Council approves Edinburgh city centre scheme

Long-delayed plans for 185 homes, a 400-room hotel, 20,000 square metres of office and commercial space, and a range of commercial units have been approved for a site in Edinburgh city centre.

An artist's visualisation of the proposed development
An artist's visualisation of the proposed development

The Caltongate redevelopment scheme, led by Artisan Real Estate Investors, includes a mix of leisure, retail and offices, linking the city’s New Street and East Market Street with Waveley Station and the Royal Mile.

Members of Edinburgh City Council’s development management sub-committee yesterday gave their backing to applications that form part of the scheme for the 2.35-hectare former gasworks and bus garage site.

In addition to the new housing, the scheme would provide 16,878 square metres of office space, 15,272 square metres of hotel space, 5,623 square metres of commercial space, and a new public square.

The frontages of Old Sailors Ark and MacRae Tenements would also be retained for elements of the development.

As Planning has previously reported, the regeneration of the site was stalled in 2009 when developer Mountgrange went into administration.

Artisan bought part of the site Mountgrange owned in December 2011.

Recommending the scheme for approval, planning officers said in a report that while the application site was "a sensitive location" within Edinburgh’s World Heritage Site, it was "not considered to be typical of the organic medieval form that underpins much of the Old Town".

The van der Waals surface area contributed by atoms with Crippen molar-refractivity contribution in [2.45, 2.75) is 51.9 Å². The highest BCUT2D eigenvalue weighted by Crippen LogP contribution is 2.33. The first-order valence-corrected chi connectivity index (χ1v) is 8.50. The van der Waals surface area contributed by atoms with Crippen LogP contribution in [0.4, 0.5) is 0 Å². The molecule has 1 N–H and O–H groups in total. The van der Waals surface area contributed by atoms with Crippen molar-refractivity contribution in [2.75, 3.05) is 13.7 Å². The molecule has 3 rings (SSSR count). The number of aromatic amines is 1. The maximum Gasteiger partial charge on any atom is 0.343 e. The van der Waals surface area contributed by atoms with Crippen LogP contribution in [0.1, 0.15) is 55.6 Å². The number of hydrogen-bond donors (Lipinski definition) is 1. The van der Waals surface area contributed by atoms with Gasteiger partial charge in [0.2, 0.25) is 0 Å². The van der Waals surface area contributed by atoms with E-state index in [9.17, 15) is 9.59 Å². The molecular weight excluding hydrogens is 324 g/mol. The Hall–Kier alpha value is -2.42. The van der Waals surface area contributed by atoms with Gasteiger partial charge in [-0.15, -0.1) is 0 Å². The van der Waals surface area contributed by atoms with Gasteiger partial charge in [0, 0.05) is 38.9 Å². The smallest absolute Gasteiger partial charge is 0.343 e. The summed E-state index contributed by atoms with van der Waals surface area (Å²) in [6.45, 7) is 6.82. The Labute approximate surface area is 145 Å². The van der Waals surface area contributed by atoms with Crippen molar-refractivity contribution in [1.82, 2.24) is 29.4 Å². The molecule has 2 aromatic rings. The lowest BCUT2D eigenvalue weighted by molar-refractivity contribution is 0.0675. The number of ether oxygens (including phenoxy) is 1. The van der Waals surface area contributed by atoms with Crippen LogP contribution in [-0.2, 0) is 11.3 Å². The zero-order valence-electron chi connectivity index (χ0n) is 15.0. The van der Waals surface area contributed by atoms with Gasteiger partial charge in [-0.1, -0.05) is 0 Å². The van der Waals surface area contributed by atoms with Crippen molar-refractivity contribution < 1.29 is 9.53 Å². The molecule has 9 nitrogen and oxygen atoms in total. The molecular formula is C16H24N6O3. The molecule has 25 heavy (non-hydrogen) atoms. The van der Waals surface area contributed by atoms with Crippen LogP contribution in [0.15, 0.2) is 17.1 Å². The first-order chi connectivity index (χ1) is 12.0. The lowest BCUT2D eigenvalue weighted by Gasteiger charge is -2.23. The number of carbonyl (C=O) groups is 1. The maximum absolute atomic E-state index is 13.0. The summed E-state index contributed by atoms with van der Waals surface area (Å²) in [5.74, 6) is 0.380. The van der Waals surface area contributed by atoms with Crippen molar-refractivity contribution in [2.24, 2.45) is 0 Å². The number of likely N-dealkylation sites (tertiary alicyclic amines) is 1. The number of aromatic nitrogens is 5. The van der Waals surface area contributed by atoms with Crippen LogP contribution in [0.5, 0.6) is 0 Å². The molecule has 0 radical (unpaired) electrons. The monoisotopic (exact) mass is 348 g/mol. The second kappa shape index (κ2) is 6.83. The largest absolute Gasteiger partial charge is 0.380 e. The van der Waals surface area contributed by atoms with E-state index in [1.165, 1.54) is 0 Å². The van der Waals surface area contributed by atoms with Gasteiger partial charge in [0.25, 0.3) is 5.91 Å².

"The application site has been an empty gap site since prior to when the previous application was approved, having been cleared of the remnants of the former bus depot and the industrial legacy of the Waverley Valley," they said.

"In its current form it does not provide a positive contribution to the character and quality of the setting of this part of the World Heritage Site.

"The proposed redevelopment would deliver strong urban blocks characteristic of the large buildings along the Waverley Valley, such as the railway station, CEC building and St Andrews House, sitting in the valley between the New Town Conservation Area and the Royal Mile corridor of the Old Town Conservation Area."

Following the sub committee's approval of the proposals, panel convener Ian Perry said the development would "breathe new life into a long-standing vacant site" and create almost 2,000 jobs.

"As the development has a mix of uses it will attract many more people to the area and with new housing on adjacent sites, including 40 affordable homes that are already being built, it will bring a real boost to the Old Town community," he said.

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